Here’s what Miller had to say:
Bryant is one of the NFL’s best receivers over the last 10 years, but he hasn’t had a 1,000-yard receiving season since 2014. He’s also expected to command starter’s money if and when he does sign. For the return on investment, Bryant isn’t worth it.
Top 10: Newly-Acquired Veteran Leads Broaddus’ 10-Biggest Offseason Surprises - Bryan Broaddus, Dallas Cowboys
Broaddus lists his top 10 surprises of the offseason so far. His top three:
DT Jihad Ward: No one has been more disruptive along the defensive line than Ward. Rod Marinelli had a vision for the player as a defensive tackle instead of end and it appears early to be working out for him. Looking forward to seeing the battles between him and Zack Martin once we get to Oxnard.
OT La'el Collins: This time last season there were questions about Collins moving to offensive tackle and how he would do? This year the only question is why didn’t they try him there sooner?
LB Jaylon Smith: The lateral agility and quickness is starting to return as [is] his confidence. Can end up playing a couple different spots once this is all said and done.
Kony Ealy Is Exactly Where His Career Could Have Started 4 Years Ago - Rob Phillips, Dallas Cowboys
The Cowboys liked Ealy in the 2014 draft, but chose Demarcus Lawrence over Ealy, and it looks like Ealy is now finally in a good spot in Dallas.
Ealy is currently rehabbing from offseason shoulder surgery and says he’s aiming for full participation by the start of training camp. When healthy, he’s a versatile pass rusher who can play either defensive end spot. Dallas seems like a better fit than his previous two stops, the Jets and Patriots, where he often rushed as a stand-up linebacker. Ealy says defensive coordinator Rod Marinelli’s scheme is much more similar to Carolina’s, where he tallied 14 sacks from 2014-16.
“Getting back to the system I’m used to being in,” he said.
Marinelli has always liked a large pass-rushing rotation. Lawrence and Tyrone Crawford return as starters, with 2017 draft picks Taco Charlton and Charles Tapper competing for snaps with 2018 fourth-round pick Dorance Armstrong. Ealy should add experience when he’s back on the field.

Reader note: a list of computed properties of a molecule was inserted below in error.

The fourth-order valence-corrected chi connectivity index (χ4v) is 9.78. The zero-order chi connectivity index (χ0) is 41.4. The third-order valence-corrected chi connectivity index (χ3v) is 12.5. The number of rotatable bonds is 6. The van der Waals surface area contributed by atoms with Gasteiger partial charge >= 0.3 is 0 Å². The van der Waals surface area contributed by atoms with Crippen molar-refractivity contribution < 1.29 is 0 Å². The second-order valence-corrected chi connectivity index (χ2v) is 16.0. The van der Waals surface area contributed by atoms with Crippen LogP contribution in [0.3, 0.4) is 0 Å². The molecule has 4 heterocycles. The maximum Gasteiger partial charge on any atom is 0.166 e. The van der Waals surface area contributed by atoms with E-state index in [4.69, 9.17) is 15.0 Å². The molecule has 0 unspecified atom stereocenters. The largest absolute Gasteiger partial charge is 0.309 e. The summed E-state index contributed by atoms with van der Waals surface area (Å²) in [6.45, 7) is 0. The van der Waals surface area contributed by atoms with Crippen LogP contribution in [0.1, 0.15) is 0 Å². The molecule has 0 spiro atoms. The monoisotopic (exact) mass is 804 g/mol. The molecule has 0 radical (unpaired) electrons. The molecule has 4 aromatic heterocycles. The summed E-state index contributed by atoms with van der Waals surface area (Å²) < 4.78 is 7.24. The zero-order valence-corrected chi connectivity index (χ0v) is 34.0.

Best way for Dallas to utilize Tavon Austin - SportsDay Staff
Jon Machota answered reader questions in a recent chat, and one of them was about Austin's role on the offense.
Q: How do you think is the best way for Dallas to utilize Tavon Austin?
Jon Machota: The Cowboys have been careful about showing too much of him during the OTAs open to reporters. We saw a little more of him on Wednesday. The best way to utilize him is by simply finding ways to get him the ball in space. I see them doing that with underneath throws, screens, jet sweeps, etc. As long as he's making plays and hanging onto the football, Austin could get the second-most touches on offense behind Ezekiel Elliott. I know some think he's just going to be used like Lucky Whitehead or Ryan Switzer. There will be more involvement than that. He's going to have the opportunity to have a big year.
Cowboys OC Scott Linehan said Tavon Austin has been spending time in both the RB and WR rooms: "Sometimes he's gonna be in the backfield. Sometimes he's gonna be at receiver. He's going to be in a lot of unpredictable spots." https://t.co/uANLDvqj2J— Jon Machota (@jonmachota) June 8, 2018
Can we take a moment geek out a little bit over Zeke lined up at WR with Tavon in the slot? pic.twitter.com/CnaweppmOu— #OptimisticJoey (@JoeyIckes) June 8, 2018
Smith brothers excited about their camp, Cowboys - Stephen Hunt, The Journal Gazette
Some hometown love for the Smith brothers from the Fort Wayne Journal Gazette:
During his 10-minute media session, Jaylon was asked if he'd be receptive to playing other linebacker spots than middle, where he made his NFL debut on Sept. 10, 2017, against Denver. And as expected, he said he'll do whatever it takes to help the Cowboys win.
“It's all about just being able to contribute to The Star and help us win. I'm a team player,” he said. “None of this (other stuff) matters if we're losing, so we're going to focus on winning every day.”